We sought an injunction in this case to stop the reclassification from going forward. Facebook already put it up to a vote last year, where it was approved, but only because Zuckerberg voted his shares in favor of it. The public stockholders who voted cast 80% of their votes against the reclassification.

    By abandoning the reclassification, Zuckerberg can still give away as much stock as he wants. But if he gives away more than a certain amount, now he stands to lose control. Facebook's stock price has gone up a lot since 2015, so Zuckerberg can now give away approximately $10 billion before losing control (up from $6 billion). But then he either has to stop (unlikely, in light of his public pledges), or voluntarily give up control. There is evidence that non-controlled companies typically outperform controlled companies.

    KTMC believes that this litigation created an enormous benefit for Facebook's public class A stockholders. By forcing Zuckerberg to abandon the reclassification, KTMC avoided a multi-billion dollar harm. We also preserved investors' expectations about how Facebook would be governed and when it would eventually cease to be a controlled company.

    KTMC represented Sjunde AP-Fonden ("AP7"), a Swedish national pension fund which held more than 2 million shares of Facebook class A stock, in the litigation. AP7 was certified as a class representative, and KTMC was certified as co-lead counsel in the case. 

  • On October 5, 2021, Vice Chancellor Glasscock of the Delaware Court of Chancery approved a $110 million settlement against John Malone and other former members of GCI Liberty Inc.’s board of directors in a case involving a challenge to the telecom holding company’s merger with its affiliate, Liberty Broadband Corp.  The outstanding result was in addition to substantial equitable relief obtained via the parties’ November 21, 2020 settlement of plaintiffs’ suit to preliminarily enjoin the merger.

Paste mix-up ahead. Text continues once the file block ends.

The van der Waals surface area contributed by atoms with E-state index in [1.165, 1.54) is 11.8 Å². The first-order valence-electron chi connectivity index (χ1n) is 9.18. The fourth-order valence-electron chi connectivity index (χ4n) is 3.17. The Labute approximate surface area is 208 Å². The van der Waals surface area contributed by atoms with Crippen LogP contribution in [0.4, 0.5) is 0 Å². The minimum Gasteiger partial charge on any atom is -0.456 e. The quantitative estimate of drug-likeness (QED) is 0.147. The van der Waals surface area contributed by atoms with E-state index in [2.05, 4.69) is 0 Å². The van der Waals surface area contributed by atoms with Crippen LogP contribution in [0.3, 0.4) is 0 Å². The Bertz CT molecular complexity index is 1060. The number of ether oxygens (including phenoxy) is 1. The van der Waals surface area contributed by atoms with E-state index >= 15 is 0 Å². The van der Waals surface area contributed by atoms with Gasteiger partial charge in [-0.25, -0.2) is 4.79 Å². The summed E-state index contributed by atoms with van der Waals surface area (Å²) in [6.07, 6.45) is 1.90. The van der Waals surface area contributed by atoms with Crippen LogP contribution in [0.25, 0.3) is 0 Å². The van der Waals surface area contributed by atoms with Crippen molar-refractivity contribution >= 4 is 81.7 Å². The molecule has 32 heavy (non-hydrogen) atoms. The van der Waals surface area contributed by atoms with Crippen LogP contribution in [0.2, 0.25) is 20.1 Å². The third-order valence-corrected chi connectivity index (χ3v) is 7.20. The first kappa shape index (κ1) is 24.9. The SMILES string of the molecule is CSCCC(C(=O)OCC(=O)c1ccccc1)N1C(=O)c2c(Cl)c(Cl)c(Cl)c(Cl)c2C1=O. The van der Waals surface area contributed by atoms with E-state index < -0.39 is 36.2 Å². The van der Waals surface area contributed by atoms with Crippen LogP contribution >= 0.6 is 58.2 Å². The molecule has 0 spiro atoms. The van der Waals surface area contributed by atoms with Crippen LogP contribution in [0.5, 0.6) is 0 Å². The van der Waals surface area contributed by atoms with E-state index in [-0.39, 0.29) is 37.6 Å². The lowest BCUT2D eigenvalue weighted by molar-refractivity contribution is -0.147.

On behalf of plaintiff Sheet Metal Workers’ Local Union No. 80 Pension Trust Fund, KTMC had brought a class action alleging that Malone and CEO Greg Maffei used their super-voting shares to opportunistically merge the companies in an all-stock deal at a time when the exchange ratio was tilted in their favor due to market volatility created during the Covid-19 pandemic.  After weeks of expedited discovery, the defendants issued new disclosures and drastically altered the previously announced terms of the deal by agreeing to convert the super-voting shares into shares of one-vote common stock, so that Malone and Maffei would no longer obtain special treatment resulting in outsized control of the post-merger company.  Subsequently, plaintiffs amended their complaint and successfully pursued monetary relief to correct for the unfair merger price that resulted from Malone’s previously undisclosed, improper leveraging of his control position.
     

  • On April 2, 2020, the Delaware Chancery Court approved a $22 million settlement on behalf of former stockholders of KCG Holdings, Inc. in connection with KCG’s acquisition by Virtu Financial, Inc. on July 20, 2017. As a result of the settlement, KCG stockholders received a significant improvement on the $20.00 per share transaction consideration.

    The settlement followed Kessler Topaz first securing expedited relief for KCG stockholders in the summer of 2017, before the stockholder vote on the transaction. Kessler Topaz challenged the negotiation process and asserted that KCG’s largest stockholder, Jefferies LLC, had reached an agreement with Virtu to support the acquisition in violation of Delaware’s anti-takeover statute. To resolve the expedited claims, the defendants agreed to modify the stockholder vote to seek approval of the transaction by a 66 2/3% supermajority vote of KCG stockholders, excluding Jefferies, and issued significant additional disclosures concerning the negotiation process.